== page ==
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Compromised Halloween websites passing along rogue software

An internet search using the keywords “halloween costumes” may turn up a number of legitimate sites that have been compromised, and users might end up with rogue anti-virus software on their machine.

The Halloween attack uses search engine optimization manipulation to distribute the campaigns, according to a Wednesday TrendLabs blog post.

Attackers prey on the vulnerabilities in legitimate websites to embed malicious code, according to Trend. Once determining a website is vulnerable, a pointer to a specially crafted rogue page -- containing many mentions of the words "halloween costumes" -- is injected into the legitimate website.

That way, when an unsuspecting web user searches those terms, the legitimate but compromised website will return a high ranking and he or she will be more likely to visit there.

The infected site contains malicious JavaScript that will redirect users to another site without their knowing. When, for example, a user clicks an online store to browse Halloween costumes, they will be redirected to a page with a pop-up claiming their computer is running slower than normal. The pop-up says the user's PC might be infected with some type of malware.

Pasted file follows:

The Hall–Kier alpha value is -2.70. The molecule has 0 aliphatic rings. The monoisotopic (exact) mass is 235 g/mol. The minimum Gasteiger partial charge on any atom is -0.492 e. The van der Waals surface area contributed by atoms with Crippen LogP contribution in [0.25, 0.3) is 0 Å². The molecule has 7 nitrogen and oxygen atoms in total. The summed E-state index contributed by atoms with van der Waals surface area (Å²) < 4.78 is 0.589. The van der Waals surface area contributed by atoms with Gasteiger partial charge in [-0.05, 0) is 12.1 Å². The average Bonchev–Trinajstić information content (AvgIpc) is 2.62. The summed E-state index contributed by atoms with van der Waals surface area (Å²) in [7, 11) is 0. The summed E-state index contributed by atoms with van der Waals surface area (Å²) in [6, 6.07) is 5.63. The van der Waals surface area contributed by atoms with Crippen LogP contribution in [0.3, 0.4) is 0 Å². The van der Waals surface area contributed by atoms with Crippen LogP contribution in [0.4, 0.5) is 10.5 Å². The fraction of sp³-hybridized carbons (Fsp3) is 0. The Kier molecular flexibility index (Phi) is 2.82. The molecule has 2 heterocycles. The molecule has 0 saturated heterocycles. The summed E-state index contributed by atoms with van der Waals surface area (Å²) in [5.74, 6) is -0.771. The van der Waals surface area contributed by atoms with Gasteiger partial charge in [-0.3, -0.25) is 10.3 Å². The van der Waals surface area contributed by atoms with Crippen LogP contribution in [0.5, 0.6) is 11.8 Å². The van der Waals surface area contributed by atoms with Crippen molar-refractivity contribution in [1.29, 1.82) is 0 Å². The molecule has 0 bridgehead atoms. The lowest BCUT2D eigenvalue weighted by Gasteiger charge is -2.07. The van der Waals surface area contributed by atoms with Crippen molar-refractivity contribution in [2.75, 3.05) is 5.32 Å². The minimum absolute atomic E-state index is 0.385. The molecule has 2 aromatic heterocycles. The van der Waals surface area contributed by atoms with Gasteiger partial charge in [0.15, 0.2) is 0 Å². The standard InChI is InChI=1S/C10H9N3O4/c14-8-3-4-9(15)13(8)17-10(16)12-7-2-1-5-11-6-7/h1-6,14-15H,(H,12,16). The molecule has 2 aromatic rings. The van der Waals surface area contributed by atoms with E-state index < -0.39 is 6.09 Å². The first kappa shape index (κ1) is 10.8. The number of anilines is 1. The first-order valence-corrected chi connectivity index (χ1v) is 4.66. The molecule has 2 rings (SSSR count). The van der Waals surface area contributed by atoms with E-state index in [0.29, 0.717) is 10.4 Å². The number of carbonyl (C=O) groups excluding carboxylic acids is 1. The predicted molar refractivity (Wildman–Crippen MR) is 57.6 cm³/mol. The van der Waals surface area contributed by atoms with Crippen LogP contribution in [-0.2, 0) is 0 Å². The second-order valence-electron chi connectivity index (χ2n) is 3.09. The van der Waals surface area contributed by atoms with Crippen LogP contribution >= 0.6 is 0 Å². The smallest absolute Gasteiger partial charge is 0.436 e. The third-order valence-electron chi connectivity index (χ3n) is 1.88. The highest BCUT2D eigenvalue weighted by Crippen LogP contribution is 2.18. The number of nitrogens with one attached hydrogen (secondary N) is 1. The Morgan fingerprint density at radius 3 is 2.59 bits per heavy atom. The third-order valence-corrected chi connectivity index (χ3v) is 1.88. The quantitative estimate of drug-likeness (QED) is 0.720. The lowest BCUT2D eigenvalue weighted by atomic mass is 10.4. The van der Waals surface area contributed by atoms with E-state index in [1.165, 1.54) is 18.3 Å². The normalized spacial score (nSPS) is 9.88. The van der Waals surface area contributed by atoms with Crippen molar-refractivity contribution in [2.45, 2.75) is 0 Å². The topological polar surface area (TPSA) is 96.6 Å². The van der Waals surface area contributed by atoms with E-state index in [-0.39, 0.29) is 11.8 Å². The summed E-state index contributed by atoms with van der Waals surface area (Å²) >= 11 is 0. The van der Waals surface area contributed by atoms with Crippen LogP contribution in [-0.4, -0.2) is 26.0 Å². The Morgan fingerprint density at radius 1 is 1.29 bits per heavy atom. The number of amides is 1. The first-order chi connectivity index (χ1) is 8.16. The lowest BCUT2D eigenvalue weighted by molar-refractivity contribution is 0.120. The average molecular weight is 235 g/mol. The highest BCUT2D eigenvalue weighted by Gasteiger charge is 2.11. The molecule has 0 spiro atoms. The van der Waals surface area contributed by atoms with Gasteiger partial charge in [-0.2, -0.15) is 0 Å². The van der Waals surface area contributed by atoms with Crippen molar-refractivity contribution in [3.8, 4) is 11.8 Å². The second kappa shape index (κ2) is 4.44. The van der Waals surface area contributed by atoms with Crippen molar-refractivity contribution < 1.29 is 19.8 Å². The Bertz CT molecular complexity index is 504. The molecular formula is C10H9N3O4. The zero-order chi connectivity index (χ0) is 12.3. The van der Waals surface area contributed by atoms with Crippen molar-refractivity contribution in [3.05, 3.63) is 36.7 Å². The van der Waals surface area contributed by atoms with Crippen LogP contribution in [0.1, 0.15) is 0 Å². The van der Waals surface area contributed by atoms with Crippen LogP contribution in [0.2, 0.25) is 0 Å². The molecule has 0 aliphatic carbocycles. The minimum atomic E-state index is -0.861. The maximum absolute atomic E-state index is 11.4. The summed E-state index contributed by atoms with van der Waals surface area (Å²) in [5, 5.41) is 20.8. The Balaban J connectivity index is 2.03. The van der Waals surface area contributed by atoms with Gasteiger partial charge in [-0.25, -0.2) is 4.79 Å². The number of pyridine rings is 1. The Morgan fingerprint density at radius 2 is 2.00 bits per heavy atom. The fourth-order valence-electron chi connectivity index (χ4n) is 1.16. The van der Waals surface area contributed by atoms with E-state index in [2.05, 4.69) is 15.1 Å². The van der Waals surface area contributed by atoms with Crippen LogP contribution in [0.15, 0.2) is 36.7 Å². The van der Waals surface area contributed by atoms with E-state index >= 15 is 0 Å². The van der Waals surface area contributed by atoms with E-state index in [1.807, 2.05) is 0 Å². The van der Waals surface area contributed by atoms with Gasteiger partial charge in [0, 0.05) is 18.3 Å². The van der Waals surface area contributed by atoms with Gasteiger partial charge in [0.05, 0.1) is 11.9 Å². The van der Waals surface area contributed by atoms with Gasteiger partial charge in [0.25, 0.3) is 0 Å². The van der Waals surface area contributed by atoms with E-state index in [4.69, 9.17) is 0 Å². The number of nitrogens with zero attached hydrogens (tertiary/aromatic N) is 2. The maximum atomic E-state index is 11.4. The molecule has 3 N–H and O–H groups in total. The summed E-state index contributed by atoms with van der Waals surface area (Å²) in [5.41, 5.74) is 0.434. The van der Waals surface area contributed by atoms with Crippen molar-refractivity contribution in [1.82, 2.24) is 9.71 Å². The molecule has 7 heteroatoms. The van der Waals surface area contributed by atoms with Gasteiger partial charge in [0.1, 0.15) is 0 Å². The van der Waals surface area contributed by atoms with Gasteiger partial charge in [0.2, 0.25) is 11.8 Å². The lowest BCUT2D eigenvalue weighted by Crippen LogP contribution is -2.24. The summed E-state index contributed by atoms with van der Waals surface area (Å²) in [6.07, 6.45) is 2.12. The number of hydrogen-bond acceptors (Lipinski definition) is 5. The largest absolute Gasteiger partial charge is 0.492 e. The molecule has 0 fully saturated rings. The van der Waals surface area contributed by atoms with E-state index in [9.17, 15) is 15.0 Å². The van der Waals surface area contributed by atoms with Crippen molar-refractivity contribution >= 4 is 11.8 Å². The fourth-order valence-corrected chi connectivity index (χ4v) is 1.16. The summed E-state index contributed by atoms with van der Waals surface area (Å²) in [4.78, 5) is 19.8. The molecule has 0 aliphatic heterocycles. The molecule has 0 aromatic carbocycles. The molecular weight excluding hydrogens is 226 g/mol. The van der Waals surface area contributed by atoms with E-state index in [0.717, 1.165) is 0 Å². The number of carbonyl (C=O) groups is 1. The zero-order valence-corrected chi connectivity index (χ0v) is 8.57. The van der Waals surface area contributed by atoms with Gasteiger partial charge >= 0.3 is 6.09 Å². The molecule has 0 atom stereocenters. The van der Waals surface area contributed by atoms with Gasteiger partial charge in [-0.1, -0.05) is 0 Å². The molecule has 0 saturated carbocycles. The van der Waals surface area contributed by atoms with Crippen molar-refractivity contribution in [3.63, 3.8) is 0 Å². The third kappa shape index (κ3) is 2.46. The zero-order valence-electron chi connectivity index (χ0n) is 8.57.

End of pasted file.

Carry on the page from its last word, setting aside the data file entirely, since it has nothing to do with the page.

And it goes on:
“When users click on the resulting pages, there will be software directions and the final payload will be the fake or rogue anti-virus software,” Ivan Macalintal, research manager at Trend Micro, told Wednesday.

The pop-up asks users if they want to download Antivirus 2009, claiming the software will scan their machine for malware -- but Antivirus 2009 is really a fake program.

Macalintal would not say which websites have been compromised to foist this malware but said most are mom-and-pop, rather than larger retailers.

To avoid coming into contact with this type of rogue page, Macalintal recommended that when performing an internet search users should watch out for pages that lack descriptions or contain descriptions that look like gibberish.

It just happens to be near Halloween, but this type of attack is not uncommon. Attackers prey on whatever the popular search is at the time.

Last year, Trend researchers identified similar problems in websites that resulted from searches for Christmas gift shopping, Macalintal said.

“This fake/rogue anti-virus software is really nasty,” Macalintal said. “It's spreading widely right now.”

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